The following is an attempt to grasp the contemporary wide spread disregard for copies and glimpse into a world of future copying, therefore also a world of future originality.
In a study by Angelika Seidel and Jesse Prinz at CUNY (the City University of New York) the researchers told test subjects to imagine that the Mona Lisa was destroyed in a fire, but that there happened to be a perfect copy that even experts couldn’t tell from the original. If they could see just one or the other, would they rather see the ashes of the original Mona Lisa or a perfect duplicate? Eighty per cent of the respondents chose the ashes. That is to illustrate the state of our almost obsession with originals and hate for copies. But this wasn’t always the case. Romans used to copy Greek art, in particular sculptures at an unprecedented rate and that was not regarded as forgery. There are countless roman copies of roman sculptures too – and with each copy a different concept comes to life. So how did we end up here? And where do we go from here – with the rise of digital technology and digital artworks – where is the boundary between original and copy? And when is it a copy we are talking about and when an instance of an object.
In a 2010 TED Talk on passion and creativity David Byrne draws an interesting connection between architecture and music. Through the ages, he argues, it was the change in architectural style that induced progress in composing music and stimulated the birth of new genres and musical structures. Each new space has different acoustics and therefore needs a different sound. This direct connection between the two arts, which seemingly have nothing in common, made me wonder if this connection works the other way around as well. Has music influenced and inspired the development of architecture in history? We do know that of all the arts, architecture is the one, which develops the slowest, so whenever a new movement in philosophy, painting or music arises, buildings are the last to catch up and therefore receive heavy influences by all other arts. But music… how?
“Who can still believe the opacity of bodies, since our sharpened and multiplied sensitivity has already penetrated the obscure manifestations of the medium?”¹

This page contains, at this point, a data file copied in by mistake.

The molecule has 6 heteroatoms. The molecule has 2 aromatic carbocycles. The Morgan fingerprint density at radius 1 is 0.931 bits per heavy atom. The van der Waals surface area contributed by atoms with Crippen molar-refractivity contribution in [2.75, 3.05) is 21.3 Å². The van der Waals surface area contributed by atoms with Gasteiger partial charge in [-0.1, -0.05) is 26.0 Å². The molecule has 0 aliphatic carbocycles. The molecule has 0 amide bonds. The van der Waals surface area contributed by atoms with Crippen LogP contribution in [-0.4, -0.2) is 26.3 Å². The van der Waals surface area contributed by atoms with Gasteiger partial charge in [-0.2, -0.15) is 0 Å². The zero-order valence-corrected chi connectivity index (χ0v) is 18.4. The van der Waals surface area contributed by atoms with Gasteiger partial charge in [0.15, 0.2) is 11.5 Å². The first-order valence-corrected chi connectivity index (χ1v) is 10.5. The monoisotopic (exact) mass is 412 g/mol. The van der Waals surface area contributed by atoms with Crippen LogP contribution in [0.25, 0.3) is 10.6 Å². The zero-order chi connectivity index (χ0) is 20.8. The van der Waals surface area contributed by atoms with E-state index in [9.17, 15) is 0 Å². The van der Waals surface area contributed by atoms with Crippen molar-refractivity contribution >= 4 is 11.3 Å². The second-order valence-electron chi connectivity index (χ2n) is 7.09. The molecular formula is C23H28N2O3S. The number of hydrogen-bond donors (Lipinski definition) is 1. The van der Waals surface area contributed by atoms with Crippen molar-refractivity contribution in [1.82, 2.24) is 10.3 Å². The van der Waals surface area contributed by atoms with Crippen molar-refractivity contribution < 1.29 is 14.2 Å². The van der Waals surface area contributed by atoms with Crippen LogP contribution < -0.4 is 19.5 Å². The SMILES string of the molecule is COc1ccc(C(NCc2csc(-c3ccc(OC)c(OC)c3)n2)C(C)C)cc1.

Nowadays it is common to talk about the revolution that technology caused in our lives and its profound influence in every field. Of course we mean mostly the digital technology and the revolution that happened in the last decade – the unique circumstances and consequences that surround it. However this is by far not the only technological revolution that our civilisation has seen and neither are its consequences unique.
When in the beginning of the 20th century railway and motor cars entered our lives for good, the entire perception of space, time and mainly speed changed. Science explained it, but it was artists who first expressed the altering sensitivity and worldview that was soon to infect us all.
The Cosmicomics bt Italo Calvino are a collection of beautiful stories flowing through the pages with a witty view on science fiction and jokingly deep philosophical insights. The stories flow, but one thing about them stuck with me, teasing my mind and imagination. Doubtlessly that would be the deliberate choice of the autor to give utterly unpronoucable names to all his characters. Qfwfq, Xlthlx, Vhd Vhd, G’d(w)n, Bb’b and Mr Hnw – just to “name” a few.
“It is getting harder on me lately. The hardest thing is the loneliness. Once I used to stand tall, taller than anything on this big square and the bigger the square was getting, the prouder I was. Now I feel like I am disappearing into a pit in the middle of this endlessly big square that keeps me away from everything that could pull me back to life. A pit as deep as my memories and as grave as my sorrow. I weep not for the times that have gone by never to return, but the times that are to come, which I will see, but never really live. Looking forward to a brighter future is what makes a present so exciting. Looking forward to my future… I become desperate.